An avid collector, Buckley juxtaposes art and pieces throughout the apartment. In the entrance, two Tibetan chests from the 16th and 17th centuries from Lhasa coexist with Buddha statues, creating a Tibetan ambience. For the living room, Buckley found contemporary pieces, like the sofa sets, to mix with the antique red lacquer cabinet from the city of Ningbo, a Ming Dynasty low table with curling ends and crackled lacquer, a Khotan rug from the Xinjiang Uygur Autonomous Region and a collection of colorful glass Buddhas from Thailand. The dining room is equally varied, with a more exotic ambience and vibrant colors.

Each room reveals a different character, which gives visitors a pleasant surprise as they walk around. The cozy, eclectic living room, with abundant light, provides a spot to relax, and this is where Buckley spends most of his time, apart from his office.

"This is also the space to display my favorite things I have collected so I change it around a lot. I get bored if it stays the same for more than a few months so I bring new things out and put them on display," he said. "The fun is in moving things around.''

Buckley didn't put too many the Tibetan pieces in the apartment though he is a collector and researcher of fine Tibetan furniture. "Tibetans love strong colors and painted decoration, which is very different from the traditional Chinese furniture that is more about wood and form," he said.

He was immediately interested in Tibetan art, furniture and carpets when he visited first in 1996. "But too much Tibetan furniture in a room can make the space look cluttered and a bit overwhelming."

Instead, he has displayed his design rugs here and there with contemporary versions of Tibetan motifs, made from pure Tibetan highland wool. The sleek designs offer a modern twist that suits the modern and elegant aesthetic. And each rug is an individual work of art with life and texture of its own.

The ambience is further enhanced and warmed up by ethnic minority textiles from Tibet and southwestern China. "Part of the reason for collecting textiles is to get inspiration for carpet designs and color schemes. I have a large collection of old Chinese silk fragments and these have been very useful for my designs," he said.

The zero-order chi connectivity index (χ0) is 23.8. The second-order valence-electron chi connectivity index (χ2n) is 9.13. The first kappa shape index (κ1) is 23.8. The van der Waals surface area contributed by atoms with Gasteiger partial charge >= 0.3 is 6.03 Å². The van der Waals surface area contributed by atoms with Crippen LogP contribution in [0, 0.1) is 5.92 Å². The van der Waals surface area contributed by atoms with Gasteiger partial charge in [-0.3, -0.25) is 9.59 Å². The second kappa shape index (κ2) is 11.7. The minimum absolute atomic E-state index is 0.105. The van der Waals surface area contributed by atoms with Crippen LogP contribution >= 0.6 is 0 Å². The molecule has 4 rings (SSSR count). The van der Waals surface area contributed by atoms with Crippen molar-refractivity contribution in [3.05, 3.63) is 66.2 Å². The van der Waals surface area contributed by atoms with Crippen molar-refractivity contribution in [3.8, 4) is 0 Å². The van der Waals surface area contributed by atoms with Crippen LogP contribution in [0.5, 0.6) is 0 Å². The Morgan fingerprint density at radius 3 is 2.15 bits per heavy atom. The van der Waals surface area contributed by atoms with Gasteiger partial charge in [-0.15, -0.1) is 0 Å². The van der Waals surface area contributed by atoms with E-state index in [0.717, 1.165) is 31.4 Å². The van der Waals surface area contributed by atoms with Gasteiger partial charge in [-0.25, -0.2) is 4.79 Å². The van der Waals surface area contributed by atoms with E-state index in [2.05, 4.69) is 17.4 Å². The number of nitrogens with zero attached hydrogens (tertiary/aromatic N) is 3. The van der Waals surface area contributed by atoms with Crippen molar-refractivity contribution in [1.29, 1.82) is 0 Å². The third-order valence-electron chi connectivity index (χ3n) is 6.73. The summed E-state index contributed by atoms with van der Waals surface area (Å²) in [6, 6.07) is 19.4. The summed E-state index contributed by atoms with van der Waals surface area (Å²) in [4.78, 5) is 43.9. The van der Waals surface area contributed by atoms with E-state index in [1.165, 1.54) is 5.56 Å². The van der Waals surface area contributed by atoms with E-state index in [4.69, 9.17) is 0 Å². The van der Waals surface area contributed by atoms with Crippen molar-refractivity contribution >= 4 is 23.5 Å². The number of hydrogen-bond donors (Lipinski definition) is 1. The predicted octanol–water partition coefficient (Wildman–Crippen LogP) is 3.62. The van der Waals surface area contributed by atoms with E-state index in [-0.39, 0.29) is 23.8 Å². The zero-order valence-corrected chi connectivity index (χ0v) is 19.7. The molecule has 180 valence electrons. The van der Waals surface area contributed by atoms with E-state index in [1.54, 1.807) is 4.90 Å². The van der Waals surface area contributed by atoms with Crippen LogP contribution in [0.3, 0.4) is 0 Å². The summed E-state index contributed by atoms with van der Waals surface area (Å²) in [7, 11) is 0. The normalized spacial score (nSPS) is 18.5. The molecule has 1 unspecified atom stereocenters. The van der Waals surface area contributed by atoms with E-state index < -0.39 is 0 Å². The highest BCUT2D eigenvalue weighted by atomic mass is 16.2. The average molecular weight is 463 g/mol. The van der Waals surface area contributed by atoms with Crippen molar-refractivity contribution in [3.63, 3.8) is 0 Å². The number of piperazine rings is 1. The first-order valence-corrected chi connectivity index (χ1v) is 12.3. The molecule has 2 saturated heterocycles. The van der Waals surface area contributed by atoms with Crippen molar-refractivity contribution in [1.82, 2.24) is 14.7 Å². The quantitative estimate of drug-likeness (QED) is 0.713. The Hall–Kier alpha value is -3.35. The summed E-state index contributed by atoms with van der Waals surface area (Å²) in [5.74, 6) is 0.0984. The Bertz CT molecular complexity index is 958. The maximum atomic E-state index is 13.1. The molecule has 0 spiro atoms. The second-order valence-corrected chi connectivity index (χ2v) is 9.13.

Perhaps the greatest success of Buckley's home style is the way in which the Tibetan furniture, accents and the dramatic textiles interact with other styles and modern arts, something a bit more magical than a typical urban flat.

We all love a trip to the seaside during summer, but going home again after soaking up all that bright sunshine and blue sky can be a bit of a downer. This summer, it's easy to take a little of that coastal look home by decorating outdoor areas, whether a garden or roof terrace. It's all about making it feel as fresh and invigorating as a sea breeze, with tones and textures drawn from nature.

Wall Sconce Ocean Blue, 439 yuan, from Casa Pagoda

Address: 15-17 Taikang Rd

Tel: 6466-7521

Chair One Concrete Base Red, 5,600-7,600 yuan, by Magis, from Design Republic

Address: 88 Yuqing Rd

Tel: 6082-3788

Donuts, 44,000 yuan, by Extremis, from Shanghai Design Center

Address: 3758 Qixin Rd

Tel: 5479-6089

Outdoor Showtime Sofa/Chair, 7,100-10,400 yuan, by BD, from Design Republic

Address: 88 Yuqing Rd

Tel: 6082-3788

Table B, 52,400 yuan, by BD, from Design Republic

Address: 88 Yuqing Rd

Tel: 6082-3788

Candle Holder Olive glass, 469 yuan, from Casa Pagoda

Address: 15-17 Taikang Rd

Tel: 6466-7521

Outdoor Table Steel Base Teak Top, 3,990 yuan, from Casa Pagoda

Address: 15-17 Taikang Rd

Tel: 6466-7521

Outdoor Steel Chair, 1,490 yuan, from Casa Pagoda

Address: 15-17 Taikang Rd

Tel: 6466-7521

Bora collection, starting from 2,580 yuan, from Artdecotek

Address: 868 Hongjing Rd

Tel: 6268-5137